The thing is, no matter how many AFN commercials tell us to blend in with the host nation, Americans will always be Americans. There isn’t a damn thing wrong with that — but, sometimes, we overdo it.

1. Dressing casually

Troops will always dress like they did when they were back home. Even if a cloudy day on some tropical paradise is a bit too chilly for the locals, American troops from the northern states will still be out there drinking in jeans and a t-shirt.

American brand-name clothes are pricey overseas. So, if you see a local wearing blue jeans, they’re probably knock-offs. The nice pair of Levi’s troops picked up at Wal-Mart would cost an arm and a leg in Europe or Asia.

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You can try to fit in all you like, but your buzz cut or high-fade will give you away. (Photo by Pfc. Levi Schultz)

2. Speaking English… loudly

Americans have a leg up on much of the world since, in many countries, it’s customary to learn English as a second language. This is especially true for the younger generations. Because of this, there’s much less of a drive to learn a local language fluently; troops usually just hope the locals speak English.

If someone takes the time to learn the local language outside of a handful of useful sayings, kudos. A large majority of troops don’t bother.

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3. Driving instead of taking public transportation

American public transportation isn’t the best in the world. So, many of us rely on driving everywhere we need to go. When Americans are stationed overseas, they often take their car with them instead of relying on local railways or bus systems.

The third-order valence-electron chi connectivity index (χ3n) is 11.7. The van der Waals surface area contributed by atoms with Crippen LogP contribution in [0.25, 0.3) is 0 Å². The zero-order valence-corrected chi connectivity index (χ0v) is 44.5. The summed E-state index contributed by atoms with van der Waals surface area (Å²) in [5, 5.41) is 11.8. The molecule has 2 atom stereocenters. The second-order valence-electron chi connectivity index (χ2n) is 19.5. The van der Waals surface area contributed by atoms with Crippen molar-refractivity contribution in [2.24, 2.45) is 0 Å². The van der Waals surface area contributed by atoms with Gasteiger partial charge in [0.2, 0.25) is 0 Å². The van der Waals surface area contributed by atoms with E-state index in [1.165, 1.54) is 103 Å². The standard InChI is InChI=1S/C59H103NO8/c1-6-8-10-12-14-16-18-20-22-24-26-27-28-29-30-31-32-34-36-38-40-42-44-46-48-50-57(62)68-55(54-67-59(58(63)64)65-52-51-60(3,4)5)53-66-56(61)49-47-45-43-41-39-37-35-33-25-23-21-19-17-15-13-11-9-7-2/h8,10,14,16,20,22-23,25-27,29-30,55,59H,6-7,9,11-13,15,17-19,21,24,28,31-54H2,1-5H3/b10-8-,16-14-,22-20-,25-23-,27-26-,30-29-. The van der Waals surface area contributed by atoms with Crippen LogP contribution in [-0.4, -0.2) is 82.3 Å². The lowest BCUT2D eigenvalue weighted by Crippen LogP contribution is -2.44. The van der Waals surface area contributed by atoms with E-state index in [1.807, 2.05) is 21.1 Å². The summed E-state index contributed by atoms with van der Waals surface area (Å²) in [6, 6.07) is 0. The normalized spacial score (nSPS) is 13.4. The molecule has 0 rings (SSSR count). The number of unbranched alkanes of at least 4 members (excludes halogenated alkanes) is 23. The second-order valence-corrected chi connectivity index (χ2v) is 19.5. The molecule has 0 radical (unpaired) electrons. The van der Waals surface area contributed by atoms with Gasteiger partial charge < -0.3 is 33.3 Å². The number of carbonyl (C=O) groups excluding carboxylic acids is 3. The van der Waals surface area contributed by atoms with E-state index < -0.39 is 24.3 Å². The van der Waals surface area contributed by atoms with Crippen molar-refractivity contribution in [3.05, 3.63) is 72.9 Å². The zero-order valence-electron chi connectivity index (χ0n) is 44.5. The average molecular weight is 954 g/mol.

It’s a convenience most Americans grew accustomed to that they’re not willing to give up, even if most things are within walking distance. A troop will either bring their own vehicle or buy one off of a service member rotating back to the States.

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And there are always vehicles in the resale lot. They’re pieces of junk…but they’re there. (Photo by Airman 1st Class Larissa Greatwood)

4. Flirting with confidence

American troops often talk to locals in nightclubs like they’re expecting a response of, “oh, you’re an American? How exotic!

Maybe the person they’re interested in likes the cocky American persona. Maybe they’re into shy bookworms they meet at coffee shops. Whatever the case, American troops will always confidently try to figure it out.

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5. Only taking in American pop culture

Every country around the world has their own distinct, modern pop culture — their own music, their own cinema, their own arts, etc. They also have American pop culture, which might outshine their own.

You can usually count on locals having seen the latest Marvel movie, heard the Billboard Top 40, and binge-watched everything on Netflix. American troops will probably skip local pop culture. Mostly because it’s probably not in English and subtitles aren’t for everyone.

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Expect them to know what Star Wars is. Everyone has seen Star Wars. (Photo by Senior Airman Christopher Muncy)

6. Drinking towns dry

There has been only one time in recorded history that a major city has had all of their alcohol stores run completely dry because of everyone drinking (it was Moscow after WWII). But goddamn do troops come close every first and the fifteenth.

Every nation likes to pretend they hold the title of the “world’s heaviest drinkers.” They obviously haven’t seen what it’s like when an entire unit comes back from Iraq or Afghanistan.